A Languid, Atmospheric Thriller Steeped in Postwar Melancholy


“Where large sums of money are concerned,” Agatha Christie once wisely observed, “it is advisable to trust nobody.” She also famously said, “Time is the best killer,” though the slippery slow burn of Christine Mangan’s “The Continental Affair” — which makes more than one pointed allusion to the dame’s oeuvre — might be better described as an elegant killer of time.

Mangan’s third novel is an odd, languorous piece of work: ostensibly a Hitchcockian thriller and teasingly, tangentially a love story, steeped in the fitful melancholy and low-grade paranoia of postwar Europe and North Africa. What it all adds up to is something more than glossy international intrigue but less, perhaps, than a full-fledged affair.

Thirty-something Henri was a police officer in Algeria until political upheaval and personal loss led him to seek out his late mother’s homeland in Spain, where he finds desultory work as a low-level bagman for an extended network of blithely criminal cousins. He’s there but not there, a wraith in neatly pressed suits who wakes up every day waiting “for the forgetting to begin.”

Louise is a London spinster of 28 (or so it goes in the early 1960s), tall and blond but not quite beautiful. Hamstrung by caring for her ailing father and chafing at the confines of a dull, featureless life, she longs for the unchecked freedoms that the feckless characters inside her favorite books seem to take for granted: brass rings and other things the Becky Sharps of the world never hesitate to grab. And so she borrows the name of another scheming literary heroine — Virginie Varens, from an obscure Louisa May Alcott novella — and promptly spends the first chunk of her modest inheritance on a journey to Alhambra, the 13th-century Spanish fortress famed for its red-earthed arches and verdant symmetry.

Fate convenes our two friendless protagonists one morning in the walled gardens there, where Henri has been sent to collect a £5,000 packet of cash for delivery. While he looks on unseen from a balcony, Louise simply scoops up the money and walks away. Why doesn’t he stop her? Henri can’t quite conjure a reason; his cousins aren’t the forgiving kind, and there is no question there will be consequences. Ambivalent but intrigued, he finds himself following her lead, and the pair sets off on a sort of cagey border-crossing pas de deux.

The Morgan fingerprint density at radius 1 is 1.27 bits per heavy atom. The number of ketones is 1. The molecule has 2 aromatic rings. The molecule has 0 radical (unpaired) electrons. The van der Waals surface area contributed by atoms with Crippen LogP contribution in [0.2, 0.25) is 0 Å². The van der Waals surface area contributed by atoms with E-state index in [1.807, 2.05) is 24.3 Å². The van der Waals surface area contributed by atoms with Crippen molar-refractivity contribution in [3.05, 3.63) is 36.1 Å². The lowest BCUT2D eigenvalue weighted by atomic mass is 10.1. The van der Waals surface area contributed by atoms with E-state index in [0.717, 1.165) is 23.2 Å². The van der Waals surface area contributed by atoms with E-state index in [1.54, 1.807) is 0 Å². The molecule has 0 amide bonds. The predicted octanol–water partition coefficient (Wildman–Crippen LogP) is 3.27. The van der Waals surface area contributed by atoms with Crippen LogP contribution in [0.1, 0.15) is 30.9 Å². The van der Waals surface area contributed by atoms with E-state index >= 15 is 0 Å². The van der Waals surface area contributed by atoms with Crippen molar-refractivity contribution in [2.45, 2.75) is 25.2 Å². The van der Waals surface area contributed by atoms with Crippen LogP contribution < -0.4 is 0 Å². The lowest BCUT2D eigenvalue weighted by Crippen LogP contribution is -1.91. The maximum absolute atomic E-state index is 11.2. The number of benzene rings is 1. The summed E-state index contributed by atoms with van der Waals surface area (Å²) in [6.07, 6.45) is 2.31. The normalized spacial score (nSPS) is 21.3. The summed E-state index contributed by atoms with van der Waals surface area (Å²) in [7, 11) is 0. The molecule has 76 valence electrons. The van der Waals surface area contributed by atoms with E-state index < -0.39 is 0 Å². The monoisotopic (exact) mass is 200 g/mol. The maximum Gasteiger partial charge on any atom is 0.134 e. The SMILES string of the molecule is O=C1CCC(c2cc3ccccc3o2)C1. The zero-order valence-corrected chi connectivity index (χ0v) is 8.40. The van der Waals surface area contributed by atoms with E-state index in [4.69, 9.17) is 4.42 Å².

As the unhurried action, such that it is, wanders from Granada to Paris, Belgrade to Oran, secondary characters come and go — a shadowy bounty hunter, a blowzy French barmaid, a kindhearted English heiress. There are endless glasses of cognac and solitary meals in cafes; even a scattering of faceless lovers who melt away in the morning, unmissed.

But the core of the story belongs to these two profoundly lonely people, slowly circling each other as they form some kind of nebulous alliance that neither of them seems to fully understand, or maybe they don’t want to. Mangan (“Tangerine”) is a lush, painterly creator of noir atmosphere who largely ignores the urgency and intricacy of conventional genre plotting: Her prose lives in the sensual pleasure of a pastry, the sun-baked scent of cypress and diesel and orange blossoms, the wafting smoke of a Gauloise. The result is a collection of lovely, haunted images that never fully coalesces into compelling narrative. Midway through, one cheerfully oblivious character tries to sell a reluctant Louise on the joys of Agatha: “And another reason why you’ll love Christie: She’ll take you everywhere without ever having to leave.”

As a travelogue and a mood piece, “The ContinentalAffair” is undeniably beguiling and transportive; as a mystery, it drifts.

Leah Greenblatt is a freelance writer and former critic at large at Entertainment Weekly.

THE CONTINENTAL AFFAIR | By Christine Mangan | 306 pp. | Flatiron | $27.99

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